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Memory Error Isolation for Manufacturing

IP.com Disclosure Number: IPCOM000036997D
Original Publication Date: 1989-Nov-01
Included in the Prior Art Database: 2005-Jan-29
Document File: 2 page(s) / 28K

Publishing Venue

IBM

Related People

Grosbach, LE: AUTHOR [+2]

Abstract

The figure illustrates a technique for isolating failing memory modules in a working system. As part of the manufacturing process, processors are tested, and although memory errors usually won't stop the processor, it is desirable to fix any memory errors when found. Isolating memory modules permits Manufacturing the ability to replace defective main storage modules by using only the processor itself and not an additional card tester. It is not always possible to use a card tester on the memory cards.

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Memory Error Isolation for Manufacturing

The figure illustrates a technique for isolating failing memory modules in a working system. As part of the manufacturing process, processors are tested, and although memory errors usually won't stop the processor, it is desirable to fix any memory errors when found. Isolating memory modules permits Manufacturing the ability to replace defective main storage modules by using only the processor itself and not an additional card tester. It is not always possible to use a card tester on the memory cards.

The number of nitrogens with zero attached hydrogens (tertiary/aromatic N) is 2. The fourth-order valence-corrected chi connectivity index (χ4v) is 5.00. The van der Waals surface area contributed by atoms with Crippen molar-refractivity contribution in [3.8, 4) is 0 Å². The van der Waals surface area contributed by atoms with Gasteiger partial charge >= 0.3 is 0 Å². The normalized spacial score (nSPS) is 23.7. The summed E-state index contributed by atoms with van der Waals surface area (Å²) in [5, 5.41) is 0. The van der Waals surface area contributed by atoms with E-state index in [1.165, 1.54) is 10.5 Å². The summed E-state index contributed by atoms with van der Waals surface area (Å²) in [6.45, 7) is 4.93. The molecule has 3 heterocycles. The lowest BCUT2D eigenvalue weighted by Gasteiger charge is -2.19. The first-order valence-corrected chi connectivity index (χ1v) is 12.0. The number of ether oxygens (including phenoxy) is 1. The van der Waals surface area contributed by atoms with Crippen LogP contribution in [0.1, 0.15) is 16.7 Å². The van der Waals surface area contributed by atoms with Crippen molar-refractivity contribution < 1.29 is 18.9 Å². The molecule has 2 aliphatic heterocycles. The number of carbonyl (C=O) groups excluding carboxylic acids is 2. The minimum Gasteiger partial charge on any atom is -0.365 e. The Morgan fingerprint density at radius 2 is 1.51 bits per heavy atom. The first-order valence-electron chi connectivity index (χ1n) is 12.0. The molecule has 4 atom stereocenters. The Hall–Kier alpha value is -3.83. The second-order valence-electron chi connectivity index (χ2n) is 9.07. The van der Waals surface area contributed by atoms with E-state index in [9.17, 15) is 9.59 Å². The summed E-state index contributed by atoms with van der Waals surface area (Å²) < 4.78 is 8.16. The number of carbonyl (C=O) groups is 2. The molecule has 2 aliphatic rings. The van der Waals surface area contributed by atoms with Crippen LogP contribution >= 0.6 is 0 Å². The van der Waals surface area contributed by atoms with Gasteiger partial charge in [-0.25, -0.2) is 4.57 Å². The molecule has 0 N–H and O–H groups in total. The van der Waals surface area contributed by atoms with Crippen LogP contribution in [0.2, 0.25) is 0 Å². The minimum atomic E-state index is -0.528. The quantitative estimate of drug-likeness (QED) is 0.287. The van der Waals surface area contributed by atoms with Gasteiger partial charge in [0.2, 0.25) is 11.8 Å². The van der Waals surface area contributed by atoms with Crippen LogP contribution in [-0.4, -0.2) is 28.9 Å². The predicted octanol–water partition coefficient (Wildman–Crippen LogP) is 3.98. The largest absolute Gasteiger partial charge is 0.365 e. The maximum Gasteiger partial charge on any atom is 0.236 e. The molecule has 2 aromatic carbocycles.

During initial program load, tests are run on the AS/400 hardware, and if a memory error is detected while fetching data, the processor is stopped. The corrected data from the fetch are obtained from the hardware register that was the destination of the fetch. If the error is uncorrectable, then the destination register is not loaded. In order to locate the failing memory modules, one needs to know the address of the main storage error and the data fetched from it. To do this, the memory controller is set up to save the main storage address where the error occurred. Now, by looking at a new register that was added to the main storage data correction logic, one can see the original data fetched from the main storage. This allows a bit-by-bit comparison of the fetched data versus the corrected data to determine which bits in main storage are bad, as shown in the figure. Using this information with the main storage address saved...